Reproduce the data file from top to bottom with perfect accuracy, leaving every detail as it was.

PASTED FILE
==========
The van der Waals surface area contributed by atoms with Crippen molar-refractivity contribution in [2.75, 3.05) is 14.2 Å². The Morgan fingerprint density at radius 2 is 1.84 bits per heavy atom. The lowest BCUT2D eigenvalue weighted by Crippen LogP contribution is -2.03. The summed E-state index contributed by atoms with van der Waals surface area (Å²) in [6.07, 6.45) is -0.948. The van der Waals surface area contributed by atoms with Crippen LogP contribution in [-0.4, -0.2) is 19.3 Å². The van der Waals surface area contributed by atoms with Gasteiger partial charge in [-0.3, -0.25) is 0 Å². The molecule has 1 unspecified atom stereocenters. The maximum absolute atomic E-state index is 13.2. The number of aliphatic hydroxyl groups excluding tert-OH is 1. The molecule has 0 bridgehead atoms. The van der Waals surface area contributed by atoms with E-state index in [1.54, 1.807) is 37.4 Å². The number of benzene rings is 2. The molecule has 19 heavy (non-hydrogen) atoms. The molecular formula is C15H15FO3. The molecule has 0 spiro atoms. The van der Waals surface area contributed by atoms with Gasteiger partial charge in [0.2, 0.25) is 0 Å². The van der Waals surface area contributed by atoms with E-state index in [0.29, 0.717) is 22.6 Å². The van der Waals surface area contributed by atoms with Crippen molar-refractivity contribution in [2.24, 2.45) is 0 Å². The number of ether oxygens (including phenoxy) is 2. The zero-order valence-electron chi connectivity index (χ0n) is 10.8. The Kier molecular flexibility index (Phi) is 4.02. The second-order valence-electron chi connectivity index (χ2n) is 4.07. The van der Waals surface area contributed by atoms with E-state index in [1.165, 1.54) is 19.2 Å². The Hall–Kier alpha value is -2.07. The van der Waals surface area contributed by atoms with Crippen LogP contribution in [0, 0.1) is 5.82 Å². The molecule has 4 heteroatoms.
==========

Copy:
The van der Waals surface area contributed by atoms with Crippen molar-refractivity contribution in [2.75, 3.05) is 14.2 Å². The Morgan fingerprint density at radius 2 is 1.84 bits per heavy atom. The lowest BCUT2D eigenvalue weighted by Crippen LogP contribution is -2.03. The summed E-state index contributed by atoms with van der Waals surface area (Å²) in [6.07, 6.45) is -0.948. The van der Waals surface area contributed by atoms with Crippen LogP contribution in [-0.4, -0.2) is 19.3 Å². The van der Waals surface area contributed by atoms with Gasteiger partial charge in [-0.3, -0.25) is 0 Å². The molecule has 1 unspecified atom stereocenters. The maximum absolute atomic E-state index is 13.2. The number of aliphatic hydroxyl groups excluding tert-OH is 1. The molecule has 0 bridgehead atoms. The van der Waals surface area contributed by atoms with E-state index in [1.54, 1.807) is 37.4 Å². The number of benzene rings is 2. The molecule has 19 heavy (non-hydrogen) atoms. The molecular formula is C15H15FO3. The molecule has 0 spiro atoms. The van der Waals surface area contributed by atoms with Gasteiger partial charge in [0.2, 0.25) is 0 Å². The van der Waals surface area contributed by atoms with E-state index in [0.29, 0.717) is 22.6 Å². The van der Waals surface area contributed by atoms with Crippen molar-refractivity contribution in [2.24, 2.45) is 0 Å². The number of ether oxygens (including phenoxy) is 2. The zero-order valence-electron chi connectivity index (χ0n) is 10.8. The Kier molecular flexibility index (Phi) is 4.02. The second-order valence-electron chi connectivity index (χ2n) is 4.07. The van der Waals surface area contributed by atoms with E-state index in [1.165, 1.54) is 19.2 Å². The Hall–Kier alpha value is -2.07. The van der Waals surface area contributed by atoms with Crippen LogP contribution in [0, 0.1) is 5.82 Å². The molecule has 4 heteroatoms.